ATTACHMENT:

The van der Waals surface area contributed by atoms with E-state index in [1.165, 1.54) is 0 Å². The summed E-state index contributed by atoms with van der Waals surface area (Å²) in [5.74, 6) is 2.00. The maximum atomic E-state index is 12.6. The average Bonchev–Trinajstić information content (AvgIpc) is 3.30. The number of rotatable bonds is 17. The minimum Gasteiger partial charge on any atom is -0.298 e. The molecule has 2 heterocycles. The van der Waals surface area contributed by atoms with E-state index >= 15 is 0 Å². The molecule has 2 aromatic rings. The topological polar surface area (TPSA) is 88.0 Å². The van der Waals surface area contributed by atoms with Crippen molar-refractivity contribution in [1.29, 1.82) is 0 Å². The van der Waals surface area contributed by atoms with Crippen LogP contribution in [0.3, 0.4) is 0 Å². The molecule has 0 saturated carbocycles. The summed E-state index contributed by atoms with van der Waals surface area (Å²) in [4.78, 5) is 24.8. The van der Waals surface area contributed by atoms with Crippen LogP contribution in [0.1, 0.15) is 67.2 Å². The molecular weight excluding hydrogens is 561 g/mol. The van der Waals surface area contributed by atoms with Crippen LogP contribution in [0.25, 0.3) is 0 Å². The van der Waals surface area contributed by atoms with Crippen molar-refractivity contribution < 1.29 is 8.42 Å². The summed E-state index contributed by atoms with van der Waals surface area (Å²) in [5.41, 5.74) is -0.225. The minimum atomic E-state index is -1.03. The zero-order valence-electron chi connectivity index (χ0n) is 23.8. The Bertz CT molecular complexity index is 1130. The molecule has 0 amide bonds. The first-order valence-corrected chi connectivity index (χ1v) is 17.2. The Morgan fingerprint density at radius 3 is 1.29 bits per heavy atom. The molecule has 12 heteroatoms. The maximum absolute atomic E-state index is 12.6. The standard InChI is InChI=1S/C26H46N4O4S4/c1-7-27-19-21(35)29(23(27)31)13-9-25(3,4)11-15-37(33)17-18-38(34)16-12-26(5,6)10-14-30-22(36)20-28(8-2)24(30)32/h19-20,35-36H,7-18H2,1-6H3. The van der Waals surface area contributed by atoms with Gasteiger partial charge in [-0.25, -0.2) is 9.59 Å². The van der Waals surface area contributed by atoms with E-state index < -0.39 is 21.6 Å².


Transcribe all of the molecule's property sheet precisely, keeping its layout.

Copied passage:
The van der Waals surface area contributed by atoms with E-state index in [1.165, 1.54) is 0 Å². The summed E-state index contributed by atoms with van der Waals surface area (Å²) in [5.74, 6) is 2.00. The maximum atomic E-state index is 12.6. The average Bonchev–Trinajstić information content (AvgIpc) is 3.30. The number of rotatable bonds is 17. The minimum Gasteiger partial charge on any atom is -0.298 e. The molecule has 2 heterocycles. The van der Waals surface area contributed by atoms with E-state index >= 15 is 0 Å². The molecule has 2 aromatic rings. The topological polar surface area (TPSA) is 88.0 Å². The van der Waals surface area contributed by atoms with Crippen molar-refractivity contribution in [1.29, 1.82) is 0 Å². The van der Waals surface area contributed by atoms with Crippen LogP contribution in [0.3, 0.4) is 0 Å². The molecule has 0 saturated carbocycles. The summed E-state index contributed by atoms with van der Waals surface area (Å²) in [4.78, 5) is 24.8. The van der Waals surface area contributed by atoms with Crippen LogP contribution in [0.1, 0.15) is 67.2 Å². The molecular weight excluding hydrogens is 561 g/mol. The van der Waals surface area contributed by atoms with Crippen LogP contribution in [0.25, 0.3) is 0 Å². The van der Waals surface area contributed by atoms with Crippen molar-refractivity contribution < 1.29 is 8.42 Å². The summed E-state index contributed by atoms with van der Waals surface area (Å²) in [5.41, 5.74) is -0.225. The minimum atomic E-state index is -1.03. The zero-order valence-electron chi connectivity index (χ0n) is 23.8. The Bertz CT molecular complexity index is 1130. The molecule has 0 amide bonds. The first-order valence-corrected chi connectivity index (χ1v) is 17.2. The Morgan fingerprint density at radius 3 is 1.29 bits per heavy atom. The molecule has 12 heteroatoms. The maximum absolute atomic E-state index is 12.6. The standard InChI is InChI=1S/C26H46N4O4S4/c1-7-27-19-21(35)29(23(27)31)13-9-25(3,4)11-15-37(33)17-18-38(34)16-12-26(5,6)10-14-30-22(36)20-28(8-2)24(30)32/h19-20,35-36H,7-18H2,1-6H3. The van der Waals surface area contributed by atoms with Gasteiger partial charge in [-0.25, -0.2) is 9.59 Å². The van der Waals surface area contributed by atoms with E-state index < -0.39 is 21.6 Å².